This work may not be copied, distributed, displayed, published, reproduced, transmitted, modified, posted, sold, licensed, or used for commercial purposes. By downloading this file, you are agreeing to the publisher’s Terms & Conditions.

Case Report

Causes of Cognitive Decline and Dementia in a Young Patient

Anil K. Bachu, MDa,*; Ramya Bachu,MDa; Heba Mousa, MDa; Sahar Ashraf, MDb,*; and Ann Riggs, MDa

Published: June 6, 2023

Prim Care Companion CNS Disord 2023;25(3):22cr03409

To cite: Bachu AK, Bachu R, Mousa H, et al. Causes of cognitive decline and dementia in a young patient. Prim Care Companion CNS Disord. 2023;25(3):22cr03409.
To share:

© 2023 Physicians Postgraduate Press, Inc.

aBaptist Health-UAMS North Little Rock, Arkansas
bNorthpointe Psychiatry, Lewisville, Texas
*Corresponding authors: Sahar Ashraf, MD, Northpointe Psychiatry, 860 Hebron Pkwy, Ste 1101, Lewisville, TX 75057 (; Anil K. Bachu, MD, Department of Behavioral Health, Baptist Health, 3500 Springhill Dr, North Little Rock, AR 72117 (

Dementia is an acquired decline in cognition in multiple cognitive domains sufficiently severe to affect social or occupational function.1 The number of cases of infectious syphilis in the United States has steadily increased since 2000. Neurosyphilis is a serious complication of syphilis that can develop 10–25 years after the onset of the infection and present with neurologic symptoms including general paresis, tabes dorsalis, and dementia. If left untreated, it can lead to irreversible neuronal damage.2 Alzheimer’s disease is the most common form of dementia, accounting for about 50% to 60% of all dementia, followed by vascular dementia, frontotemporal lobar dementia, dementia with Lewy bodies, and Parkinson’s disease dementia.3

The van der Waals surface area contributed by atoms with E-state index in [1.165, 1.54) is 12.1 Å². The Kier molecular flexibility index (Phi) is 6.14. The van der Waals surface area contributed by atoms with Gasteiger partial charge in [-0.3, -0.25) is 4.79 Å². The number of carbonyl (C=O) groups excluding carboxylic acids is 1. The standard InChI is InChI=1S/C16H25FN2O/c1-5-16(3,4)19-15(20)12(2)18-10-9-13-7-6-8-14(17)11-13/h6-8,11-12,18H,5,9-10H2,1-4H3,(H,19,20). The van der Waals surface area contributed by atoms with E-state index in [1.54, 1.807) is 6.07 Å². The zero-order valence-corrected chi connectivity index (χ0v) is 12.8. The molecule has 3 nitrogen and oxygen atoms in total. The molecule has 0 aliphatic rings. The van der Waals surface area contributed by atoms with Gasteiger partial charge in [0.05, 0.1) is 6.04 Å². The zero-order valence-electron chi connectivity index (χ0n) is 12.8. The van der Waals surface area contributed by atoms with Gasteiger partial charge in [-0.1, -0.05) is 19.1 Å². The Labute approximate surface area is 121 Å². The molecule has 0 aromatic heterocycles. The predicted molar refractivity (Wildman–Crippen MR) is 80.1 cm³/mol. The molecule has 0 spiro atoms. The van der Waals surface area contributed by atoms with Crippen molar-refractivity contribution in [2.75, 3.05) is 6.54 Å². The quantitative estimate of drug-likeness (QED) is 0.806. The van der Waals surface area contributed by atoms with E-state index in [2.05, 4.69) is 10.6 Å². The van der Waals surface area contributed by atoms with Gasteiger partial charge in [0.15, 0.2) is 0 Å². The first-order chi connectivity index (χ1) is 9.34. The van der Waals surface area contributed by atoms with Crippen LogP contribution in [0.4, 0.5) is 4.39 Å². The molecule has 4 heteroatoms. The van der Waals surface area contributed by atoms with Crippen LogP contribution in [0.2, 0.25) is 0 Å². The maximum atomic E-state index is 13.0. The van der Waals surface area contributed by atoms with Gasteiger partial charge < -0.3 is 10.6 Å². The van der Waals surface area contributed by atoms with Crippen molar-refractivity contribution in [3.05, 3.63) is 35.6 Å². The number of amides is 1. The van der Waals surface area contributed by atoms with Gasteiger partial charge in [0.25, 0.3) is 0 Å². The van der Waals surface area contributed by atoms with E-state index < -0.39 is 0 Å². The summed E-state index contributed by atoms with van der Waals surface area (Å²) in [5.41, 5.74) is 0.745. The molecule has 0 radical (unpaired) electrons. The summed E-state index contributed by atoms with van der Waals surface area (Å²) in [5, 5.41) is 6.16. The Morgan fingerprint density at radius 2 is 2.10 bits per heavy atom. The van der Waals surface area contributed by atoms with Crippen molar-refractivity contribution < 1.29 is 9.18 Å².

Case Report

A 50-year-old Black man with a history of hypertension (he was not compliant with medications), hyperlipidemia, prediabetes, depression, PCP (phencyclidine) abuse, and tobacco use disorder presented to our clinic with progressive cognitive and functional decline, memory problems, falls, personality and behavioral changes, depressed mood, apathy, anhedonia, belligerence, hyperphagia, hypersomnia, and poor self-care.

He was treated for depression by his primary care physician for 2 years with no improvement in functional status. The patient was dependent for most activities of daily living and instrumental activities of daily living. Discussion with his mother revealed that he had an episode of hypertensive emergency in 2018. There was no history of cerebrovascular accidents or HIV infection. Lately, his father had noticed that the patient was urinating and passing stools on himself, having multiple falls, getting lost in the neighborhood, and having behavioral tantrums.

On examination, the patient was apathetic, alert, oriented in all spheres, and slow in responding to questions. His Montreal Cognitive Assessment4 score was 14–15/30, and his Mini-Mental State Examination5 score was 15. He had a grossly abnormal gait pattern, slowed and wide based on reduced arm swing. His pupils showed normal reactivity to light and accommodation. Laboratory studies for dementia were unremarkable except for reactive rapid plasma reagin and a positive fluorescent treponemal antibody–absorption test (FTA-ABS) test. He had a history of syphilis in 1996 and was treated with antibiotics. Computed tomography of the head showed chronic microvascular changes more than typical for his age (Figure 1). Lumbar puncture showed nonreactive cerebrospinal fluid (CSF) venereal disease research laboratory test (VDRL) but with an elevated protein of 51, suggesting neurosyphilis.

The patient was sent to an infectious disease specialist, and he received a 14-day course of intravenous penicillin G. A month later, he returned to the clinic with reported good blood pressure control, and his father described an improvement in behavioral issues, especially belligerence after treatment with paroxetine, but no improvement in cognitive deficits and function. A social worker was added to the treatment team to avoid nursing home placement.